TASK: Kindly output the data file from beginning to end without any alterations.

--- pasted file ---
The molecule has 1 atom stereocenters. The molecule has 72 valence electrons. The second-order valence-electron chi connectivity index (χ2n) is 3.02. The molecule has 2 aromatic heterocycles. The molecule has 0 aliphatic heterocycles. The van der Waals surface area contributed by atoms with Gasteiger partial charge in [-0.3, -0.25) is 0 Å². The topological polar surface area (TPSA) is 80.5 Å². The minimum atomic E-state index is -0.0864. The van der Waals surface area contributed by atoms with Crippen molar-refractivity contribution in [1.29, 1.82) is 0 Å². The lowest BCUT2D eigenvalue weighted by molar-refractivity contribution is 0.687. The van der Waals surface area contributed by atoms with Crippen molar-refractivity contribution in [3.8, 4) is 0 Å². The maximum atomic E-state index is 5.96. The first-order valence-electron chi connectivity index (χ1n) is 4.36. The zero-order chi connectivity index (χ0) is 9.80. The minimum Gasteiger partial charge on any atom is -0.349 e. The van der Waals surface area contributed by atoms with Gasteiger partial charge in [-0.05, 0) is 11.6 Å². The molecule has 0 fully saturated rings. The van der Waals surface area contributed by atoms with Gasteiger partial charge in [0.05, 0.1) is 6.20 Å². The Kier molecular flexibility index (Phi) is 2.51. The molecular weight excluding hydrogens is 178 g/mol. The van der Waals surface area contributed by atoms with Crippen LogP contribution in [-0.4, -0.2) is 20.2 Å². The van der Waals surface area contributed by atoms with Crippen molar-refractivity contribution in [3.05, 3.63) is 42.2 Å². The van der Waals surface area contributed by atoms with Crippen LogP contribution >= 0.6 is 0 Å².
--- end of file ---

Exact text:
The molecule has 1 atom stereocenters. The molecule has 72 valence electrons. The second-order valence-electron chi connectivity index (χ2n) is 3.02. The molecule has 2 aromatic heterocycles. The molecule has 0 aliphatic heterocycles. The van der Waals surface area contributed by atoms with Gasteiger partial charge in [-0.3, -0.25) is 0 Å². The topological polar surface area (TPSA) is 80.5 Å². The minimum atomic E-state index is -0.0864. The van der Waals surface area contributed by atoms with Crippen molar-refractivity contribution in [1.29, 1.82) is 0 Å². The lowest BCUT2D eigenvalue weighted by molar-refractivity contribution is 0.687. The van der Waals surface area contributed by atoms with Crippen molar-refractivity contribution in [3.8, 4) is 0 Å². The maximum atomic E-state index is 5.96. The first-order valence-electron chi connectivity index (χ1n) is 4.36. The zero-order chi connectivity index (χ0) is 9.80. The minimum Gasteiger partial charge on any atom is -0.349 e. The van der Waals surface area contributed by atoms with Gasteiger partial charge in [-0.05, 0) is 11.6 Å². The molecule has 0 fully saturated rings. The van der Waals surface area contributed by atoms with Gasteiger partial charge in [0.05, 0.1) is 6.20 Å². The Kier molecular flexibility index (Phi) is 2.51. The molecular weight excluding hydrogens is 178 g/mol. The van der Waals surface area contributed by atoms with Crippen LogP contribution in [-0.4, -0.2) is 20.2 Å². The van der Waals surface area contributed by atoms with Crippen molar-refractivity contribution in [3.05, 3.63) is 42.2 Å². The van der Waals surface area contributed by atoms with Crippen LogP contribution >= 0.6 is 0 Å².